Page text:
One is most deterred by what one fears most. From which it follows that whatever statistics fail, or do not fail, to show, the death penalty is likely to be more deterrent than any other.
If it is difficult, perhaps impossible, to prove statistically, and just as hard to disprove, that the death penalty deters more from capital crimes than available alternative punishments do (such as life imprisonment), why do so many people believe so firmly that the death penalty is a more effective deterrent?
Some are persuaded by irrelevant arguments. They insist that the death penalty at least makes sure that the person who suffered it will not commit other crimes. True. Yet this confuses incapacitation with a specific way to bring it about: death. Death is the surest way to bring about the most total incapacitation, and it is irrevocable. But does incapacitation need to be that total? And is irrevocability necessarily an advantage? Obviously it makes correcting mistakes and rehabilitation impossible. What is the advantage of execution, then, over alternative ways of achieving the desired incapacitation? More important, the argument for incapacitation confuses the elimination of one murderer (or of any number of murderers) with a reduction in the homicide rate. But the elimination of any specific number of actual or even of potential murderers, and there is some doubt that the actual murderers of the past are the most likely future (potential) murderers, will not affect the homicide rate, except through deterrence. There are enough potential murderers around to replace all those incapacitated. Deterrence may prevent the potential from becoming actual murderers. But incapacitation of some or all actual murderers is not likely to have much effect by itself. Let us then return to the question: Does capital punishment deter more than life imprisonment?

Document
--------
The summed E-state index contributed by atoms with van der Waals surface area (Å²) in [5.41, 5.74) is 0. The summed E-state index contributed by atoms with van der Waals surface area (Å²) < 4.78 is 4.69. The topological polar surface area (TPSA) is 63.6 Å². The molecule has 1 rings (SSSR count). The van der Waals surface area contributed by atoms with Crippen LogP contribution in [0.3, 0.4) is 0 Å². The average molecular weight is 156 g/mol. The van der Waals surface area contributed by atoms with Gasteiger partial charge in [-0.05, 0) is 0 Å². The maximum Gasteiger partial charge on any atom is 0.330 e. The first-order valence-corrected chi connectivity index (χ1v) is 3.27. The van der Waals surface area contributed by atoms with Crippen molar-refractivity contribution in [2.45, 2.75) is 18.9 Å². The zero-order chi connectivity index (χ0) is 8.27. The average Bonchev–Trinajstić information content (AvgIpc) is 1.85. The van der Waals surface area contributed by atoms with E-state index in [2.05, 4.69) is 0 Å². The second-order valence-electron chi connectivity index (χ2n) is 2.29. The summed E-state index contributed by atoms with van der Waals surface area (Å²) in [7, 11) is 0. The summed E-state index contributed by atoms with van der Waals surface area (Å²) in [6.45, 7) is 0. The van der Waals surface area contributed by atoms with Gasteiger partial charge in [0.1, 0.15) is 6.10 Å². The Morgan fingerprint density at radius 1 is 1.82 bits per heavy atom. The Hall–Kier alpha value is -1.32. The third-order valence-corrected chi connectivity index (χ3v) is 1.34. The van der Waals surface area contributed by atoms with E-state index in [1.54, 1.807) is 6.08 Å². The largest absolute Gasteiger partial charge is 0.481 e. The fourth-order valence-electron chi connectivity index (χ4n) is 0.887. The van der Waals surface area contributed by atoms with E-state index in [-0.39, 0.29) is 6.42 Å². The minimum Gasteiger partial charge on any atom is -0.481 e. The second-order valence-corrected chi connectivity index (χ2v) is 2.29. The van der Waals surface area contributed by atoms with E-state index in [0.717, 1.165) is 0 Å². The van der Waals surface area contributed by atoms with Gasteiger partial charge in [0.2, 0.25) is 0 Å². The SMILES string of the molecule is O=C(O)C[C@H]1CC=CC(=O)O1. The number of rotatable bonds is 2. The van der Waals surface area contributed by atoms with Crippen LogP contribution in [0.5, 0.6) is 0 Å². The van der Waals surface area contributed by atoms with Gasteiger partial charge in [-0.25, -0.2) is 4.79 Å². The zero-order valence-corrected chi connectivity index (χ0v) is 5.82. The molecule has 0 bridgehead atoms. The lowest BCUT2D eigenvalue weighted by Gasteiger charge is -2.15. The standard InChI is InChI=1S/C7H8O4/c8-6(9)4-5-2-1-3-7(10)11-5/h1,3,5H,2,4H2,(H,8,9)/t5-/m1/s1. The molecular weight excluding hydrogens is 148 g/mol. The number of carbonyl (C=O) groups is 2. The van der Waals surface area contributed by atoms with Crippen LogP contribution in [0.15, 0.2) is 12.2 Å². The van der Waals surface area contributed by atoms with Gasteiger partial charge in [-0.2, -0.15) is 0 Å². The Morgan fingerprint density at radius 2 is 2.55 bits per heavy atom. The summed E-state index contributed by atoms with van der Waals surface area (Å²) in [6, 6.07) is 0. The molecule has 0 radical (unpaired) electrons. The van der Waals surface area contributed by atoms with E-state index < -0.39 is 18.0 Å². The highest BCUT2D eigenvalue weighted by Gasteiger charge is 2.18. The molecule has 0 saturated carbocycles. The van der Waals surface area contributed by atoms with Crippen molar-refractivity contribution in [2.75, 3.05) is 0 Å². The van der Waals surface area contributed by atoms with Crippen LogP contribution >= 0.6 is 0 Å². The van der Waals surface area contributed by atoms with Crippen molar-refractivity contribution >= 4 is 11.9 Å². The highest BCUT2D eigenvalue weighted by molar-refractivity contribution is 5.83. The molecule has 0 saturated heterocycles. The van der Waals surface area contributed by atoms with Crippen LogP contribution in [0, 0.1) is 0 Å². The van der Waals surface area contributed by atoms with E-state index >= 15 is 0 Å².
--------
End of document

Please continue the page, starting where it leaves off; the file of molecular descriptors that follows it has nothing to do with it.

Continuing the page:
Science, logic, or statistics often have been unable to prove what common sense tells us to be true. Thus, the Greek philosopher Zeno some 2000 years ago found that he could not show that motion is possible; indeed, his famous paradoxes appear to show that motion is impossible. Though nobody believed them to be true, nobody succeeded in showing the fallacy of these paradoxes until the rise of mathematical logic less than a hundred years ago. But meanwhile, the world did not stand still. Indeed, nobody argued that motion should stop because it had not been shown to be logically possible. There is no more reason to abolish the death penalty than there was to abolish motion simply because the death penalty has not been, and perhaps cannot be, shown statistically to be a deterrent over and above other penalties. Indeed, there are two quite satisfactory, if non-statistical, indications of the marginal deterrent effect of the death penalty.